Symptoms and Causes of a Frozen Shoulder
A frozen shoulder is a very common condition. It’s characterized by a reduced mobility on the shoulders as a result of the stiffening of the muscles.
Sometimes, a frozen shoulder can be mistaken for arthritis. However, it is important to take note that both conditions are different. Where frozen shoulder refers specifically to a problem pertaining to the joint area, arthritis on the other hand refers to a problem affecting other joints, or even multiple joint areas.
Frozen shoulder affects all ages, but is most common between people aged 40 and 60 years old. Women are also more likely to have a frozen shoulder compared to men. Although generally referred to as a common condition, a frozen shoulder, which can affect both shoulders at the same time but often only one, only affects a small percentage of the world’s population (3%).
Frozen shoulder will manifest itself as a persistent pain on the shoulder joint, usually accompanied by stiffness.
While sometimes incredibly painful, the pain is often only inconvenient and annoying. Symptoms may develop gradually, which comes and goes over a long period of time.
While the reason behind why people get a frozen shoulder occur has not been fully explained yet, researchers have found risk factors over many years of study.
- Being over 40 years old
- Being female (7 out of 10 with frozen shoulder are female)
- Recent surgery or an arm fracture. Either of these two can cause the shoulders to be immobile and to stiffen up during the recovery process
- 1 out of 10 diabetes patients are likely to develop frozen shoulder, and they usually suffer from more severe symptoms. The reason for this remains unclear as of yet.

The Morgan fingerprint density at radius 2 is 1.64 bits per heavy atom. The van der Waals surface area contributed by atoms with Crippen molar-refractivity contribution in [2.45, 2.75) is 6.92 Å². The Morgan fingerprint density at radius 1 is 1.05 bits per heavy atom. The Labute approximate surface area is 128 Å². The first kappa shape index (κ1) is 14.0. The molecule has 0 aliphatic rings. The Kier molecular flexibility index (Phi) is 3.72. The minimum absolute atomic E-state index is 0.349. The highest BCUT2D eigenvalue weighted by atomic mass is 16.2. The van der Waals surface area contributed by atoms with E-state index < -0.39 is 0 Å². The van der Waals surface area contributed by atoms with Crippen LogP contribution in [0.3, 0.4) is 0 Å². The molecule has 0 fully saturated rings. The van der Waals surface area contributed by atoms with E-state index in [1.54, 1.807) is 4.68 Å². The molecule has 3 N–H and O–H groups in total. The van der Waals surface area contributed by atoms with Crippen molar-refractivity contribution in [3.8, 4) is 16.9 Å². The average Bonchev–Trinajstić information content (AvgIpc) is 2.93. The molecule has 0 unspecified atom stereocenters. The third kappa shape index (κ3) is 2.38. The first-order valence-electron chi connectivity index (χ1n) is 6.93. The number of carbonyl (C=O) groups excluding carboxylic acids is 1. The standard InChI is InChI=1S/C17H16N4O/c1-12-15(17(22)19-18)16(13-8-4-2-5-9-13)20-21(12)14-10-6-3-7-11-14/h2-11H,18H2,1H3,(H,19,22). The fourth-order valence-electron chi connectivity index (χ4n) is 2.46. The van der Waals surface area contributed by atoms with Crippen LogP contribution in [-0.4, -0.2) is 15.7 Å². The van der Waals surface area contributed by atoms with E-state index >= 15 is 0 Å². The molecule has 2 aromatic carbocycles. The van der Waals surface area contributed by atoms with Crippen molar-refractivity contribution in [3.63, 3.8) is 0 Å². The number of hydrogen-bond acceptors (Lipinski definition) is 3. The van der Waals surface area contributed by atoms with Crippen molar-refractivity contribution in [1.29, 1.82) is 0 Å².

Conditions such as stroke, hyperthyroidism, hypothyroidism, cardiovascular disease, and Parkinson’s disease have all also been proven to increase one’s risk for getting a frozen shoulder.
The aim of a typical frozen shoulder treatment is to help minimize the pain while preserving the mobility of the shoulder.
Recovering from a frozen shoulder can take months if not years, and symptoms can persist for an extremely long time.
Below are the most common methods used in a shoulder pain treatment in Singapore:
- Physiotherapy can help you in the recovery from a frozen shoulder. Our physiotherapist can perform treatment techniques to increase movement in the shoulder joint, as well as reducing pain. They can also show you exercises that are specific to your condition and ensure you are performing them correctly.
- Nonsteroidal anti-inflammatory drugs like ibuprofen can help alleviate pain and reduce the inflammation on the joints. Meanwhile, acetaminophen is often recommended for prolonged use.
- In worse cases, a prescription painkiller, like an opiate-based painkiller, might be necessary to help the patient deal with the pain.
- Alternating and using hot and cold compression packs have been proven to help alleviate the pain by reducing both the pain and swelling.
- Injecting corticosteroid directly into the shoulder joints can help alleviate pain in worse cases, but this treatment method is often discouraged because it can cause more harm than good because of its many adverse side-effects.
- Using transcutaneous electrical nerve stimulation (TENS) machines to numb the nerve endings in the spinal cord responsible for controlling pain has also been proven to help many frozen shoulder patients deal with the pain.
- Regular exercise that’s designed specifically to help the sufferer maintain mobility and flexibility in the shoulders without overexerting effort can also help with the pain as well.
- Sometimes, surgery might be necessary.
Your physician will be able to properly diagnose frozen shoulder as it shares many of its symptoms to other shoulder-related problems, such as shoulder impingement in Singapore.
If you’re experiencing any pain on your shoulders that doesn’t seem to improve, make sure that you have it checked by a physiotherapist who can provide proper advice and guidance to relieve and treat your pain.